With This Ring She'll Cherish A Custom-made Symbol Of Love

September 27, 1992|By Joe Surkiewicz

Here's a quick history lesson for guys facing one of life's toughest assignments: buying an engagement ring.

At a betrothal ceremony in 1477, Archduke Maximilian of Austria presented Mary of Burgundy with a diamond ring set -- one of the earliest accounts on record of a diamond ring being used to seal an engagement.

While history doesn't note Mary of Burgundy's immediate reaction, it's safe to say she was pleasantly surprised by the gift of a custom-made ring -- in this case, an uncut diamond mounted in an ornate gold setting.

The royal couple were married within 24 hours.

End of lesson. Today, half a millennium later, most engaged couples seal their betrothal with a mass-produced ring selected from a showcase.

Yet the practice of bestowing a custom-designed ring, which began to decline around 1900 as less expensive manufactured rings came on the market, isn't completely dead. In fact, many retailers report a growing trend toward couples designing their own engagement rings.

Why? A personally designed engagement ring is a unique, handmade piece of art that can enhance a newly purchased stone or a precious family heirloom, custom jewelers say.

"The biggest advantage to a custom engagement ring is that you won't see anyone else wearing the same ring," says Marley Simon, owner of the Marley Gallery of Contemporary Jewelry in Pikesville. "And, a custom ring will be in proportion, making the diamond the focal point. A good custom engagement ring is tailored and simple, to show off the stone."

The basic steps of buying a custom engagement ring, the experts say, are choosing a center stone or cluster of stones, establishing a relationship with a competent jeweler and implementing the design of the ring.

"It's a lot like going to an architect," says Mr. Simon. "The customer needs to have some idea of what he or she wants."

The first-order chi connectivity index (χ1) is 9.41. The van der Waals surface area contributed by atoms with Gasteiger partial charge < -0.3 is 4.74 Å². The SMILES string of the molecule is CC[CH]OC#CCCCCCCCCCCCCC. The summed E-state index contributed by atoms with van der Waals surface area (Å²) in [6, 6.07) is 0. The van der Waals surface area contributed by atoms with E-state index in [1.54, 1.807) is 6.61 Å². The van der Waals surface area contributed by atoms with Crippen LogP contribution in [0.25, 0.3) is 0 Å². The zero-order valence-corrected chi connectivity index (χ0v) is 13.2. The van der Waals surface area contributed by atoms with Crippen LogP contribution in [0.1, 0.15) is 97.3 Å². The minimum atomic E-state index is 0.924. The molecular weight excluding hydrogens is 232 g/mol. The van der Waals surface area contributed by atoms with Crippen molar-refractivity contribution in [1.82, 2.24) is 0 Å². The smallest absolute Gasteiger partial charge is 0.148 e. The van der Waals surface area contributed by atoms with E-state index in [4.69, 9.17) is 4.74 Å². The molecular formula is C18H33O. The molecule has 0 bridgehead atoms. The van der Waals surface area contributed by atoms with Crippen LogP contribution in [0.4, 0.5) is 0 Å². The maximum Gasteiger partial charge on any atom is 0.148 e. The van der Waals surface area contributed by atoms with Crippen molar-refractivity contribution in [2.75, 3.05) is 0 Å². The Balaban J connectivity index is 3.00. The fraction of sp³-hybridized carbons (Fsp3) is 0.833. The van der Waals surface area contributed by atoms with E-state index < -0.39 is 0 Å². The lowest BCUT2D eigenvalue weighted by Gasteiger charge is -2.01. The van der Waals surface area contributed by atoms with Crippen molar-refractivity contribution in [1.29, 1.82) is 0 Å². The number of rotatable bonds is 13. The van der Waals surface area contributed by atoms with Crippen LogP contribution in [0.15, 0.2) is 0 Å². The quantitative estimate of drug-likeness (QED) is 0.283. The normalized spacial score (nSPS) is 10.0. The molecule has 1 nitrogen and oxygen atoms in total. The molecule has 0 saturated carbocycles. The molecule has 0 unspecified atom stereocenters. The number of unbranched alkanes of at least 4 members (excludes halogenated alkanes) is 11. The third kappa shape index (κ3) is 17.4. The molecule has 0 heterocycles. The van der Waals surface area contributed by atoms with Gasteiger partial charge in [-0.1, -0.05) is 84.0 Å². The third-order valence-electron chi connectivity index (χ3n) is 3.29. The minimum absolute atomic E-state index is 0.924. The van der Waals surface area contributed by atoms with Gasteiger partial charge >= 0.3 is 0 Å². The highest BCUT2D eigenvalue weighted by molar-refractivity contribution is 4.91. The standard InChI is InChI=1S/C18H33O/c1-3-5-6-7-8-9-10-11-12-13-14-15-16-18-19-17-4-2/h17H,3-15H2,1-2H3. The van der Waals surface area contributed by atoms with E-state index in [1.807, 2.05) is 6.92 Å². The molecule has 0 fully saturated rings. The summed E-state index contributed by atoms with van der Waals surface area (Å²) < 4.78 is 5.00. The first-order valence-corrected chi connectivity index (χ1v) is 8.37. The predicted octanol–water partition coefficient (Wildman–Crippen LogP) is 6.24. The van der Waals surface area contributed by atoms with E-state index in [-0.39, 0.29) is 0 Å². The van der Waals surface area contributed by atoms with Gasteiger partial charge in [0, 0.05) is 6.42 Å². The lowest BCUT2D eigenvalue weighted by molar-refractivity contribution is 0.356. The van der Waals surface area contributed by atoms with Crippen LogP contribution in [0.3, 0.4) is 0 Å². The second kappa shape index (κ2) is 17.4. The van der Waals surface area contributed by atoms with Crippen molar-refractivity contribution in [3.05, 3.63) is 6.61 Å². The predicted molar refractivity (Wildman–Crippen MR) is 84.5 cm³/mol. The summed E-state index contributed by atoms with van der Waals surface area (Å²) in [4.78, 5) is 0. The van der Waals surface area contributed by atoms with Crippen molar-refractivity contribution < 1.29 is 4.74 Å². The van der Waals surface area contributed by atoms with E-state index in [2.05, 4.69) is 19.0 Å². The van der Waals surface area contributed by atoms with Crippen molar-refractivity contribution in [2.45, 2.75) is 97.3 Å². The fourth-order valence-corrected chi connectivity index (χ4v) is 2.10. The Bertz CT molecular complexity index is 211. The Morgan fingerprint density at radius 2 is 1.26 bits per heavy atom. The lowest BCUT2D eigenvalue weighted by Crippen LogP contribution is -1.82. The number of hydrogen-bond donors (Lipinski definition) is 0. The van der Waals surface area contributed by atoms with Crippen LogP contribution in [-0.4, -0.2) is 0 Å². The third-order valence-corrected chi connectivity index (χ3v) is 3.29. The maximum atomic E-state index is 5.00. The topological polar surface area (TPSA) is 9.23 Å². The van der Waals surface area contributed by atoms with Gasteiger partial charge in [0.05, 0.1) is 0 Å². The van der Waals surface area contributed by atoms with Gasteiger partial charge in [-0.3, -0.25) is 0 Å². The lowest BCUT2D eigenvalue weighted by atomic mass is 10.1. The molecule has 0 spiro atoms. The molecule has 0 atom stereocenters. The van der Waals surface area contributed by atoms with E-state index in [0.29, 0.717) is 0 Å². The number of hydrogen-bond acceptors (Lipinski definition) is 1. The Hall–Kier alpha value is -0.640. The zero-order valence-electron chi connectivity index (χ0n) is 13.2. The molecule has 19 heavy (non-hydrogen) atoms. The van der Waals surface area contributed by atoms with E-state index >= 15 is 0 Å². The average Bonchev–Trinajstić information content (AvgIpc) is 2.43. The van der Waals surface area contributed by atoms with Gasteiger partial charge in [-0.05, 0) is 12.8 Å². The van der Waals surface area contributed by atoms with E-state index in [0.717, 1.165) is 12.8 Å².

Chris Coleman, vice president of Nelson Coleman & Sons Ltd., a jewelry store in downtown Baltimore, says that beyond a basic design concept, there are several more considerations to keep in mind if you're thinking of buying a custom engagement ring.

"First and foremost, the stone should be the primary value in the ring, vs. the cost of the setting," he says. "The only time you don't follow that rule is if the stone is of extreme sentimental

value. Really do your homework before purchasing the stone or cluster, and work on the concept you have in mind. Then, design around the stone."

Next, search for a jeweler who will work with you in implementing your design, Mr. Coleman says.

"Work with a jeweler who has the capability of doing art renderings," he says. "They can take a design and tailor it to the customer's idea. An artist can draw actual-size top and side views of the ring so the customer doesn't buy the ring sight unseen."

And don't be afraid to ask lots of questions or to discuss money when checking out a jeweler, adds Paul Metzner, owner of Jewelry by P.M. Creations, a custom jewelry store in Bel Air.

"Now, with a limited amount of money to spend, most people are trying to get the most for their dollars -- if they can find a designer who will work within their budget," he says. "I always ask customers, 'How much can you spend on a custom ring?' Then, I work toward their budget."

Mr. Metzner, who has more than 20 years' experience designing custom jewelry, also says, "Try to find a store with a designer on the premises -- most salespeople in jewelry stores don't know very much."

How do you find the right jeweler? While friends, relatives and even advertising are good leads in locating a competent custom jeweler, keep in mind that most jewelers focus on certain styles -- usually traditional, contemporary or antique, says Mr. Coleman.

"When it comes to style, you're on pretty specific ground with custom work, since everyone doesn't do it," he says. "Many jewelers will simply pull out a tray of settings and put your stone in it, vs. trying to implement your idea."

And if your heart is set on designing a custom ring around a family heirloom? Be prepared to make some hard decisions, says Tanya Turner, co-owner of Tiara Enterprises on Falls Road in Baltimore.

"Some people bring me rings that have stones that are old and ugly, and don't merit being reset," she says. "The good news is, you don't have to use all the diamonds -- just select the ones that are good. Also, some older heirlooms are mine cut, which means they aren't faceted or perfectly round. They're not as pleasing to the eye as a modern-cut stone and can become loose in their setting because of their shape."

Another word of warning: If your previously purchased stone gets chipped or damaged during the ring-making process, the jeweler usually isn't responsible, cautions custom jeweler Paula Hoffman, owner of Paula Hoffman Inc. in Parkville.

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